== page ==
Osvaldo's Reviews > The White Boy Shuffle

The White Boy Shuffle by Paul Beatty
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Jun 02, 2012

it was ok
Read from June 02 to 07, 2012

I wanted to love this book. Thinking back on the elements of it that worked and the playful language that resonated with its themes and content, I still want to love this book. But, ugh. . . I just don't. I don't even really like it. I don't hate it. I guess I am mostly just severely disappointed with it.

There were moments, strong moments that I hoped would blossom into something more than a sketchy, jokey run through Gunnar's life, but they never developed. The prologue and introduction were so promising, a movement of African-American suicide poets? The potential is there for a really absurdist and yet moving commentary on the daily degradation of life in a racist country, but like everything else in this novel it is under-developed and wrapped in over-exagerated jokiness.

A word about that jokiness: I do get the humor. Humor is a way to deal with the absurdity of this life and the contradictions and conundrums and frustration of race relations. There were moments that made me laugh out loud and I appreciated those - but more often than not, the humor came off as trying too hard, as overly exagerated to the point of senseless caricature that in some cases felt like it was based on and reinforcing stereotypes (esp. when it involved any of the women characters who were even more superficially sketched out than anyone else - I mean, Gunnar's two sisters that do nothing but get beat up in one scene and then re-appear in a letter home referring to news of their teenaged pregnancy? the mail-order Japanese bride? C'mon).

But when the humor works it does work, and I think with some more editing a few more drafts this could have made this one of the best novels I ever read (though basically it reads to me like not only a first novel (which it is), but a first draft). The oral history of Gunnar's Uncle Tomming self-hating ancestors was hilarious, his characterization of basketball camp had me rolling. But I kept thinking, so what?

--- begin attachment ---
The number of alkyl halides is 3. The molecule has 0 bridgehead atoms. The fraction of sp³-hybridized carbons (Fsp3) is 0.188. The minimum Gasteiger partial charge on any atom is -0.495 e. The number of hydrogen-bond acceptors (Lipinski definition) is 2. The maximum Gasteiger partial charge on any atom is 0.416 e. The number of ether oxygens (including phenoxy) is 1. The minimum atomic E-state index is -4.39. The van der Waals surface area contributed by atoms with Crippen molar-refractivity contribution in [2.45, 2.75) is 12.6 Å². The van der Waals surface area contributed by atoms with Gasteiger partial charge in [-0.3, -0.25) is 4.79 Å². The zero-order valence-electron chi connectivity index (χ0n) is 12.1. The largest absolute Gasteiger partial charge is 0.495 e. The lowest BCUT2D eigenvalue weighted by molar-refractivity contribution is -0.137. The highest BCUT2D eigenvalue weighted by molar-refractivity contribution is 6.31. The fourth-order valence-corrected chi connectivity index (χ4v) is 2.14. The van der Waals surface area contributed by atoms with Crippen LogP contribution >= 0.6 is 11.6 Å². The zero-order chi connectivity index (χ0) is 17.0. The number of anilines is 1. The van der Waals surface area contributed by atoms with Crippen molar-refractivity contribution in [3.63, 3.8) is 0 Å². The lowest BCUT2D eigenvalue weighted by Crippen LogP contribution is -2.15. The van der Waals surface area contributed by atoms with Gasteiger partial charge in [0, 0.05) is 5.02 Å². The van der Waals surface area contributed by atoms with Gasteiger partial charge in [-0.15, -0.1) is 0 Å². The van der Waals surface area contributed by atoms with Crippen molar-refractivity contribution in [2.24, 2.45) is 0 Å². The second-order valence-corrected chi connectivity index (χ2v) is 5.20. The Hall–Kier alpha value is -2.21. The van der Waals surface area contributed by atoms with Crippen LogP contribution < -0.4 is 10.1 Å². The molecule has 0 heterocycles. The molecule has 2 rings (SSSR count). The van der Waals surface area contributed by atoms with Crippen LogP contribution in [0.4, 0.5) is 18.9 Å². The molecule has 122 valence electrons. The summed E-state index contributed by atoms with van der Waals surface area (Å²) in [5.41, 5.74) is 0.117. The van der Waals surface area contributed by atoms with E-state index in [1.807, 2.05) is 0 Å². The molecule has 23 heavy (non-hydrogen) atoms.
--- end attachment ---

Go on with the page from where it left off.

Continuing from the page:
For a book called White Boy Shuffle was looking for there to be more reflection on that double-consciousness of the double not-belonging-ness - or at least the struggle to belong - but like everything else in this book it was hardly explored. I was looking for some reflection on Gunnar's family history of self-effacing negroes that at least sought to understand the internalized self-hatred that his father, the LAPD sketch artist who uses his own features as guidelines for drawing the criminals being described, exemplifies. I was looking for something more about Gunnar's arrested sexual development that might touch on the interplay of race and models of masculinity. I was looking for something about how his best friend Nick's love of jazz might make him an outsider in a youth culture seemingly predicated on historical erasure while simultaneosly repurposing, reappropriating, remixing. . . Instead, I struggled to understand his suicide, not because suicide seems to extreme a reaction, but rather because there was no sense of what he (in particular) was reacting to.

I wanted tension. The kind of tension that leads to that self-conscious shuffle the novel's title suggest, but got none of it.